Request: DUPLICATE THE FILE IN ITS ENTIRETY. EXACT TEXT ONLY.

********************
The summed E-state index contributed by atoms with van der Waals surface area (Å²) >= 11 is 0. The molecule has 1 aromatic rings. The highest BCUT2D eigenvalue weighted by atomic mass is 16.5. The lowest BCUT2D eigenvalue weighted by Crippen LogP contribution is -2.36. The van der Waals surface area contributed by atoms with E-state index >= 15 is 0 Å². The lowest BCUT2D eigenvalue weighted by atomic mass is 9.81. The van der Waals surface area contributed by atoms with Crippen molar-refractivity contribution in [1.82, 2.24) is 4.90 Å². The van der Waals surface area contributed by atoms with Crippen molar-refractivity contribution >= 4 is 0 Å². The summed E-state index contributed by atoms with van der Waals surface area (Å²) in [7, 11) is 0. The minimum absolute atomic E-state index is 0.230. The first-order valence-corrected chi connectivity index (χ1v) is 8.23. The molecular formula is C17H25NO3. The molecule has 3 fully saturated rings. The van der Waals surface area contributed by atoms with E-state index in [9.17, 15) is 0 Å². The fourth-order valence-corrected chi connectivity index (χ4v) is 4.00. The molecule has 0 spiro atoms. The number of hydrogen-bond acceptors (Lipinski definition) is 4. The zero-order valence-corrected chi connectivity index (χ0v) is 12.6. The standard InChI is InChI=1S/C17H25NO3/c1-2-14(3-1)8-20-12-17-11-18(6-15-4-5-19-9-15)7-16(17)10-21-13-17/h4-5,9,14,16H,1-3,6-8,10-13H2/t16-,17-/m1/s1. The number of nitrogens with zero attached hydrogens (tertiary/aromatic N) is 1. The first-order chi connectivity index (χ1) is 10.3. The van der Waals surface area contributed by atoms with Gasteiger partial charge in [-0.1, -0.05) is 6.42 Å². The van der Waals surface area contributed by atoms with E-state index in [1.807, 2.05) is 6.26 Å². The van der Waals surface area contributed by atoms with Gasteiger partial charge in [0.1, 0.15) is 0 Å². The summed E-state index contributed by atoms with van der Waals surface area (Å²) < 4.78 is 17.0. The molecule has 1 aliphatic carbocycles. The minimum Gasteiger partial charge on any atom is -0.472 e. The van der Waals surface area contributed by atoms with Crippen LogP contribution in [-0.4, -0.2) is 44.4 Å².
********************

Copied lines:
The summed E-state index contributed by atoms with van der Waals surface area (Å²) >= 11 is 0. The molecule has 1 aromatic rings. The highest BCUT2D eigenvalue weighted by atomic mass is 16.5. The lowest BCUT2D eigenvalue weighted by Crippen LogP contribution is -2.36. The van der Waals surface area contributed by atoms with E-state index >= 15 is 0 Å². The lowest BCUT2D eigenvalue weighted by atomic mass is 9.81. The van der Waals surface area contributed by atoms with Crippen molar-refractivity contribution in [1.82, 2.24) is 4.90 Å². The van der Waals surface area contributed by atoms with Crippen molar-refractivity contribution >= 4 is 0 Å². The summed E-state index contributed by atoms with van der Waals surface area (Å²) in [7, 11) is 0. The minimum absolute atomic E-state index is 0.230. The first-order valence-corrected chi connectivity index (χ1v) is 8.23. The molecular formula is C17H25NO3. The molecule has 3 fully saturated rings. The van der Waals surface area contributed by atoms with E-state index in [9.17, 15) is 0 Å². The fourth-order valence-corrected chi connectivity index (χ4v) is 4.00. The molecule has 0 spiro atoms. The number of hydrogen-bond acceptors (Lipinski definition) is 4. The zero-order valence-corrected chi connectivity index (χ0v) is 12.6. The standard InChI is InChI=1S/C17H25NO3/c1-2-14(3-1)8-20-12-17-11-18(6-15-4-5-19-9-15)7-16(17)10-21-13-17/h4-5,9,14,16H,1-3,6-8,10-13H2/t16-,17-/m1/s1. The number of nitrogens with zero attached hydrogens (tertiary/aromatic N) is 1. The first-order chi connectivity index (χ1) is 10.3. The van der Waals surface area contributed by atoms with Gasteiger partial charge in [-0.1, -0.05) is 6.42 Å². The van der Waals surface area contributed by atoms with E-state index in [1.807, 2.05) is 6.26 Å². The van der Waals surface area contributed by atoms with Gasteiger partial charge in [0.1, 0.15) is 0 Å². The summed E-state index contributed by atoms with van der Waals surface area (Å²) < 4.78 is 17.0. The molecule has 1 aliphatic carbocycles. The minimum Gasteiger partial charge on any atom is -0.472 e. The van der Waals surface area contributed by atoms with Crippen LogP contribution in [-0.4, -0.2) is 44.4 Å².